What walking 1000 miles has taught me about changing management habits
I’ve been doing a lot of walking recently.
Not just because the weather is warmer and the evenings are longer. I’m taking part in a sponsored walk with some friends from 4Networking in Nottingham and Derby, to walk from Nottingham to Bondi Beach (and back) by Christmas. It’s 10,542 miles each way, and I have personally pledged to walk 1000 of them. We are raising funds for me&dee charity – more about them later.
Now I’m going to be honest here. Walking – or any form of physical activity come to think of it - has never been my thing.
And although it was me that put forward the original idea for this challenge (the walking 1000 miles part was my bright idea) I blame the big birthday that was heading my way at the time (one of those with a new number at the front!)
I honestly didn’t think anyone else would want to take on such a big commitment.
But 20 other people did. The daft idea became a thing, and everyone else got very serious about it. Activity trackers were purchased. Whatsapp and Facebook groups were set up. Calculations were done. Group walks were discussed.
We even found ourselves with a website, developed and donated by the wonderful Paul Drake of WhiteStar Systems Ltd, (who is also doing the walk) with design and graphics also donated by Marie-Louise O'Neill of Lovely Evolution (who sensibly isn’t!)
And I’ll be honest - I started to panic a bit. I mean 1000 miles in 8 months is a long way for someone who normally parks as close as possible to the supermarket doors. The thought of becoming fitter and shedding some weight was attractive – but 1000 miles in 8 months? I tried all the excuses I could think of.
"I don’t have time – how can I possibly fit all that walking into my already busy day?"
"When I said we could walk, I really meant you could do it. I don’t actually like walking."
"I’m not fit enough – I can’t do it, I’ll be rubbish and let everyone down."
"Isn’t a 1000 mile trip what cars/trains/planes were invented for?"
All wasted on the rest of the team who reminded me in no uncertain terms that it was my idea and I jolly well was going to do my share of the miles.
And that was the end of the discussion!
So on Thursday 25th April 2019 I started to walk.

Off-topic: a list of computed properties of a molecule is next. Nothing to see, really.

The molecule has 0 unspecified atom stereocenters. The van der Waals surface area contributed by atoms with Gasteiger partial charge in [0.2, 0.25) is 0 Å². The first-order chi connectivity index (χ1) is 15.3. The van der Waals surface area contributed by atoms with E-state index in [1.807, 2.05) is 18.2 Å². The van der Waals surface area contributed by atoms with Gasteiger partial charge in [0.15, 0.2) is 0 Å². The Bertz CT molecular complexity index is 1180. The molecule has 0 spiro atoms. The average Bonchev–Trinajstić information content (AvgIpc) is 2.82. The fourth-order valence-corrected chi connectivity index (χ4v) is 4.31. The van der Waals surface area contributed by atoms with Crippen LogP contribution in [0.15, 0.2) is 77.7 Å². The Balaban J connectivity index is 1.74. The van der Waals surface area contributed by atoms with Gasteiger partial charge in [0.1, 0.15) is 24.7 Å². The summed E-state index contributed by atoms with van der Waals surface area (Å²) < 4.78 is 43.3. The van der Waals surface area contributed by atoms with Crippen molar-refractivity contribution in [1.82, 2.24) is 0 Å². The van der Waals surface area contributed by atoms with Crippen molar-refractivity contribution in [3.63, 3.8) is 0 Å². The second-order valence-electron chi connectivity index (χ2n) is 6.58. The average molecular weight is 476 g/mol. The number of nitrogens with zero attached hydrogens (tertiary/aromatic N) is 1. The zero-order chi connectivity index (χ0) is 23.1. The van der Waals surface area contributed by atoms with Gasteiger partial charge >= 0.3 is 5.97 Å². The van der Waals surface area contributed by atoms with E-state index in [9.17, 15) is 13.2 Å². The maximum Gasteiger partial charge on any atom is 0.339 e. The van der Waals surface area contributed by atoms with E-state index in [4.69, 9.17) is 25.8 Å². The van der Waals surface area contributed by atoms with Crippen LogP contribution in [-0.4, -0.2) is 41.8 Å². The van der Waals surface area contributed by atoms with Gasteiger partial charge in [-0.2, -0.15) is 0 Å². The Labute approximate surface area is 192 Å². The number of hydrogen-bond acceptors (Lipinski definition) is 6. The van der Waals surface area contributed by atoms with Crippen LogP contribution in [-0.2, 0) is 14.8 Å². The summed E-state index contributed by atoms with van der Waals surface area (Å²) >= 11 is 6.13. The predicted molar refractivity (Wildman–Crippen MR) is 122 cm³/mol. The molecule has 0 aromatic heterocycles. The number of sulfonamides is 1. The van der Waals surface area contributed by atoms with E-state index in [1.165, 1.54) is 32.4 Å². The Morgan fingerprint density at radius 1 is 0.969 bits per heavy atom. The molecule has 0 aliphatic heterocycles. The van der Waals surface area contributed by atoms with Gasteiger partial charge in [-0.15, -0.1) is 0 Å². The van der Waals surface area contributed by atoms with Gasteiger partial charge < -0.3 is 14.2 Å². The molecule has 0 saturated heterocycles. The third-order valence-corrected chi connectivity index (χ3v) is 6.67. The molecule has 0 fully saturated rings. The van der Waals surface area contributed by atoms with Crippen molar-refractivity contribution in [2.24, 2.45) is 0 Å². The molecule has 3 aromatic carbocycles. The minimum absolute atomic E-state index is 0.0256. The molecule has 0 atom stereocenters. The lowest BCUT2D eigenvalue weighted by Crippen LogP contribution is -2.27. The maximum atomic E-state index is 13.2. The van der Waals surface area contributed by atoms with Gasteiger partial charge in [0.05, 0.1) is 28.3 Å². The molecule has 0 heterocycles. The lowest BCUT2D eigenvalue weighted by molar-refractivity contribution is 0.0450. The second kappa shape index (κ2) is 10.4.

It’s interesting when you start doing something you didn’t think you were capable of doing. I mean, of course I can walk – I’ve been doing it fairly successfully since I was a baby – but walking, on average, at least 10,000 steps a day, every day, for 8 months, is something else altogether.
It’s relentless actually. No matter how you feel, what else needs to be done, or how awful the weather is, every day you know you need to go out there and walk a shedload of steps. People are counting on you.
With 150 miles already on the clock (no-one is more surprised about this than me!) I have already had to make some big changes to complete this challenge.
A change of mindset – how can I fit more steps into my day?
Re-prioritising my daily activities so I get some steps done in the morning and don’t leave them all for the afternoon or evening.
Asking for help (did you know, for example, that although we put shoes on our feet in order to go out for a walk, not all shoes you can walk in are walking shoes?)
Patience with my lovely family (who say they are only trying to help when they ask each night how many steps I've done and whether I need to go for another walk?)
Accepting that life isn’t fair, and that 10,000 steps doesn’t take me (at 5’1 and a bit) as far as the rest of the group (who are mostly "normal" adult height). So not only am I short, but I also have to work harder. Thanks very much!
And sometimes you have to grab opportunities and be prepared for anything (particularly when the weather is pants).